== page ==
I’m looking for that but I don’t like when people ask me: ‘Will she have an African name?’ Trying to make me know that I shouldn’t do it because they won’t know how to pronounce it… I don’t care! Everybody tells me I should call her this or that… I just think, have your own baby and call it however you want and leave me alone! Many people have told me that if her name is African she will have problems, that I should give her a Catalan name because physically she will look similar to me. I was born in Catalonia but I don’t feel like I belong here, the world is too big to feel like you’re just from one place. If I look back I’m sure my ancestors were all around the world and finally they stayed in Africa and that’s why I’m black, so what? What’s the meaning of being from a country? It’s just a fucking ID, you will have some advantages depending on the country but that’s it.

And what about you? You have an African name and you’ve never had problems because of it.
Dude, they’ve been saying my name wrong all my life and I don’t care, they called me Gelo once.

Yes, an old woman that comes to the bar where I work. She couldn’t remember my name and I told her: ‘Think about the pill you take when you have a headache (IBUprofeno in Spanish) and you will remember it.’ A few days later she came back, and she said ‘Hi Gelo’, I was like. ‘Gelo? Why Gelo?’ And she answered, ‘Yes, like Gelocatil’ (Gelocatil is another drug for headaches) ha ha.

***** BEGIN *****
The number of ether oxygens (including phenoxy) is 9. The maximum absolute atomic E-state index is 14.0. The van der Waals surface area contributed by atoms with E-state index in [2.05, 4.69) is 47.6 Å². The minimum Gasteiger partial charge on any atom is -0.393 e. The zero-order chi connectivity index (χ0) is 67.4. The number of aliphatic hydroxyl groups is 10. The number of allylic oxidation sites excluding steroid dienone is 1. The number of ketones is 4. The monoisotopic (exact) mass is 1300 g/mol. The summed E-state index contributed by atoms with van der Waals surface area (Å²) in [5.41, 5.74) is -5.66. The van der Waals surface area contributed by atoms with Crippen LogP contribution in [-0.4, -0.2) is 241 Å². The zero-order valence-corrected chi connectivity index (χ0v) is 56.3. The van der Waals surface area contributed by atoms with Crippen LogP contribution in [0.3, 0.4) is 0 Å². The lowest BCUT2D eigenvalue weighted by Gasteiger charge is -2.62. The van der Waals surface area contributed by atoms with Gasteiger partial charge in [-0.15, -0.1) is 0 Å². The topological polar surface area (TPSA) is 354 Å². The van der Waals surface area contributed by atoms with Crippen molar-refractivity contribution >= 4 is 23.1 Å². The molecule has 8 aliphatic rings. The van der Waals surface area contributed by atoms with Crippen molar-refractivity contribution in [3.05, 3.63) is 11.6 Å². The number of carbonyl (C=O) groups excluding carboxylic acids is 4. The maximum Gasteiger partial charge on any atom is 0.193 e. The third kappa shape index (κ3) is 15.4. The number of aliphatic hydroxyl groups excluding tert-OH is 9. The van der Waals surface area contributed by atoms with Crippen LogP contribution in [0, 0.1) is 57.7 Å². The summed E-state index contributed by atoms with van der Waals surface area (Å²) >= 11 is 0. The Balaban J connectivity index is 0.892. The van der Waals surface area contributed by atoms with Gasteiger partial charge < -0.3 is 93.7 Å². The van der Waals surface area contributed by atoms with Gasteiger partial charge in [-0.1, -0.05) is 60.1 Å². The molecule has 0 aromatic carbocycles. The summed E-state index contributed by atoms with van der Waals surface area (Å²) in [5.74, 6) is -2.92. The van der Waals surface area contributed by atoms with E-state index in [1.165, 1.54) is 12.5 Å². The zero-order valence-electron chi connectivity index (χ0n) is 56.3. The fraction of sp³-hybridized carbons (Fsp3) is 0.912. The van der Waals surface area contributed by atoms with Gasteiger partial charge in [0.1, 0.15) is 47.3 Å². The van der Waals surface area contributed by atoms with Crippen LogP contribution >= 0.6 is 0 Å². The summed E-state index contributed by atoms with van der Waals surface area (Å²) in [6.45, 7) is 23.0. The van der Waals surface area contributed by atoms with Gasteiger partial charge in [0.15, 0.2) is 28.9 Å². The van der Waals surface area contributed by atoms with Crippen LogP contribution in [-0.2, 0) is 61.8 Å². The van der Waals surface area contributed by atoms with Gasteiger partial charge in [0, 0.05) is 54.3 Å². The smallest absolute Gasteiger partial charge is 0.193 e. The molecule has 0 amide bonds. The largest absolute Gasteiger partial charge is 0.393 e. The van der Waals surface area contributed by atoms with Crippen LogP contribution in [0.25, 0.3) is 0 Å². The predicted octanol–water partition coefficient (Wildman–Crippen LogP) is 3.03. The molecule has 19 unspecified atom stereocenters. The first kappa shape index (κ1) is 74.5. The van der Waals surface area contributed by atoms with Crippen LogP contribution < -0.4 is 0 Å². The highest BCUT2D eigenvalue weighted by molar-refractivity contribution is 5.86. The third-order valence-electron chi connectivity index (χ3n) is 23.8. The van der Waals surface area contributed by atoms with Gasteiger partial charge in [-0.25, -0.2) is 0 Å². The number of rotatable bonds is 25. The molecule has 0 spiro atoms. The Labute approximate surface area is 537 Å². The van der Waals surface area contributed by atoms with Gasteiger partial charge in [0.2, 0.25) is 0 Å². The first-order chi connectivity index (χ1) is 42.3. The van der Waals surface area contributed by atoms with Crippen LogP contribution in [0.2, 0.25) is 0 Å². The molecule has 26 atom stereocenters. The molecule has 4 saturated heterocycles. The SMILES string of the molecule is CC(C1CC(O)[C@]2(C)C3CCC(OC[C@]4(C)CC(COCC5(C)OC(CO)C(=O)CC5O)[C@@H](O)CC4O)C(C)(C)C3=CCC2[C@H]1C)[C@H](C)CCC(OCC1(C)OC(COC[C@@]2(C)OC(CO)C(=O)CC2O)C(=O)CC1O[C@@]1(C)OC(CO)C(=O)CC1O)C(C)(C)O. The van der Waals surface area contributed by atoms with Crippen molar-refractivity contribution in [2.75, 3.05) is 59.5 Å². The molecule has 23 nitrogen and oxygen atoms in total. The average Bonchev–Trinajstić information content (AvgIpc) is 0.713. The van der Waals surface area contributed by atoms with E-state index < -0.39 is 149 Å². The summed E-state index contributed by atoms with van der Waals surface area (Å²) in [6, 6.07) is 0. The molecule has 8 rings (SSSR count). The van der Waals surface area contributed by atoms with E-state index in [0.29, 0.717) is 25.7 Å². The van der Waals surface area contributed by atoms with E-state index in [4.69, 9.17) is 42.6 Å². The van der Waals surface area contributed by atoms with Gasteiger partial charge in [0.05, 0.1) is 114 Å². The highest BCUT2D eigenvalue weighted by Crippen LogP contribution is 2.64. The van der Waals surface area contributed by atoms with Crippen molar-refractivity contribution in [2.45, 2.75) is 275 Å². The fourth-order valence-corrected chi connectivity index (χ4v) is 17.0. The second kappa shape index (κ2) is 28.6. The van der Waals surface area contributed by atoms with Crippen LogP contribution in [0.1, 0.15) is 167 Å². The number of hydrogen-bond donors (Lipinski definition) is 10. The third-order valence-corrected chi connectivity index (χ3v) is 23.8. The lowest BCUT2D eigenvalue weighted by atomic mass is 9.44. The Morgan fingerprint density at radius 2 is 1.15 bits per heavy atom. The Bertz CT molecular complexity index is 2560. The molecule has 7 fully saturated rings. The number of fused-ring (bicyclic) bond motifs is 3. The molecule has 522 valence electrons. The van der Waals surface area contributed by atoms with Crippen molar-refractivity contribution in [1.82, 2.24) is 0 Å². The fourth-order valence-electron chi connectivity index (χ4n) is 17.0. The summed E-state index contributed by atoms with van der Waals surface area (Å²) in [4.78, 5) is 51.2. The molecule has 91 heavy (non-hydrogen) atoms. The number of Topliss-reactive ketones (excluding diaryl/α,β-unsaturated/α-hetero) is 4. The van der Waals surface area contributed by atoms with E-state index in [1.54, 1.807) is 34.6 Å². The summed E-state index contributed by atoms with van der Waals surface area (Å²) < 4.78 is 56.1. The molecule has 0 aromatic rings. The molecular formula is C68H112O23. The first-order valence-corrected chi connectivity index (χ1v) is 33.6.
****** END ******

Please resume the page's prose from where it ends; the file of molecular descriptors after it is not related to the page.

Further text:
I still remember your face full of happiness when you told me you were going to be a dad. What goes through your mind now that you’ll have a kid at 23?
A lot things go through my mind, but at the same time things don’t change that much. It will change because she will be a person that will depend on me but I’ve been taking care of Ona, my girlfriend’s daughter and I already know how it is to be a dad. What I like about now is that I’ll have a daughter from her birth and also that I will be able to offer her things that I didn’t have when I was a kid. I come from a very humble family; I’m part of the first generation that was born and raised in Spain and I never travelled and went out with my family. I have to admit that the fact of having a kid being 23 scared me a little bit at the beginning… But days before knowing I was going to be a dad my aunt died, it was tough, my cousin was depressed. After some time I told him we were waiting for a baby and that was the best thing I could’ve told him, he told me: ‘My mom has died but a new life is coming.’
I was a little bit afraid of telling him about it but after his answer I thought that the baby was a new life and it was going to be amazing. I also thought that was awesome because I have my parents with me, and they will have a granddaughter. I don’t know, everything is happiness; a kid is all about that. Don’t know how to explain it.